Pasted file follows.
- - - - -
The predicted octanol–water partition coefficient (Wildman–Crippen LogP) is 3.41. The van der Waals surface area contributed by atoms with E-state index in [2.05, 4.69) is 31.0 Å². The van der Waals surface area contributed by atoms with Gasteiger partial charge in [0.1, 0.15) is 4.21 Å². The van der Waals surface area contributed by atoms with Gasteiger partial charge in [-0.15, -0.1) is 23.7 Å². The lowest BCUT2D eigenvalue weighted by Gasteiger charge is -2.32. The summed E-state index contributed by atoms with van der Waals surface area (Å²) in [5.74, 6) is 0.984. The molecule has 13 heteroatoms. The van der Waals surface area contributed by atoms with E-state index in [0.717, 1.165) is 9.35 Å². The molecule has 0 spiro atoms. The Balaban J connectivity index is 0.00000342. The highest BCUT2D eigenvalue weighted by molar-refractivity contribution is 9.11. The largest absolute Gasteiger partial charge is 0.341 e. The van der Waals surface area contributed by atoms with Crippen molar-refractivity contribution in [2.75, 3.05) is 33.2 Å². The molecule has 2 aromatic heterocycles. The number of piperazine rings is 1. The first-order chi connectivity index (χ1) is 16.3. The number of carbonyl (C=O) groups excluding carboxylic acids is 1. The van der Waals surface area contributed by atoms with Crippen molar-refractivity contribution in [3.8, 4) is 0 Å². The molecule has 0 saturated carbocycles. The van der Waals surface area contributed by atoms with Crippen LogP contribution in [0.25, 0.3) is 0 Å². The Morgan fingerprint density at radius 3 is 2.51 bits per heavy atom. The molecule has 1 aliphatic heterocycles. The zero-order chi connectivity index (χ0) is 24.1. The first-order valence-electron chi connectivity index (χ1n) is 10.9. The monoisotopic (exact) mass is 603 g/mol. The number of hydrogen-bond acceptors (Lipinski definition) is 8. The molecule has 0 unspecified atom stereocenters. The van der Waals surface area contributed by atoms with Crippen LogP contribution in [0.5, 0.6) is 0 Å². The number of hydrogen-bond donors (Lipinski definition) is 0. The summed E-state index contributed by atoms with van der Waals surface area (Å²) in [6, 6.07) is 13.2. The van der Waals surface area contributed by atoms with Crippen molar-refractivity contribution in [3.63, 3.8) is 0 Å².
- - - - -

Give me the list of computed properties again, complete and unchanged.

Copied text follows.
The predicted octanol–water partition coefficient (Wildman–Crippen LogP) is 3.41. The van der Waals surface area contributed by atoms with E-state index in [2.05, 4.69) is 31.0 Å². The van der Waals surface area contributed by atoms with Gasteiger partial charge in [0.1, 0.15) is 4.21 Å². The van der Waals surface area contributed by atoms with Gasteiger partial charge in [-0.15, -0.1) is 23.7 Å². The lowest BCUT2D eigenvalue weighted by Gasteiger charge is -2.32. The summed E-state index contributed by atoms with van der Waals surface area (Å²) in [5.74, 6) is 0.984. The molecule has 13 heteroatoms. The van der Waals surface area contributed by atoms with E-state index in [0.717, 1.165) is 9.35 Å². The molecule has 0 spiro atoms. The Balaban J connectivity index is 0.00000342. The highest BCUT2D eigenvalue weighted by molar-refractivity contribution is 9.11. The largest absolute Gasteiger partial charge is 0.341 e. The van der Waals surface area contributed by atoms with Crippen molar-refractivity contribution in [2.75, 3.05) is 33.2 Å². The molecule has 2 aromatic heterocycles. The number of piperazine rings is 1. The first-order chi connectivity index (χ1) is 16.3. The number of carbonyl (C=O) groups excluding carboxylic acids is 1. The van der Waals surface area contributed by atoms with Crippen molar-refractivity contribution in [3.8, 4) is 0 Å². The molecule has 0 saturated carbocycles. The van der Waals surface area contributed by atoms with Crippen LogP contribution in [0.25, 0.3) is 0 Å². The Morgan fingerprint density at radius 3 is 2.51 bits per heavy atom. The molecule has 1 aliphatic heterocycles. The zero-order chi connectivity index (χ0) is 24.1. The first-order valence-electron chi connectivity index (χ1n) is 10.9. The monoisotopic (exact) mass is 603 g/mol. The number of hydrogen-bond acceptors (Lipinski definition) is 8. The molecule has 0 unspecified atom stereocenters. The van der Waals surface area contributed by atoms with Crippen LogP contribution in [0.5, 0.6) is 0 Å². The number of hydrogen-bond donors (Lipinski definition) is 0. The summed E-state index contributed by atoms with van der Waals surface area (Å²) in [6, 6.07) is 13.2. The van der Waals surface area contributed by atoms with Crippen molar-refractivity contribution in [3.63, 3.8) is 0 Å².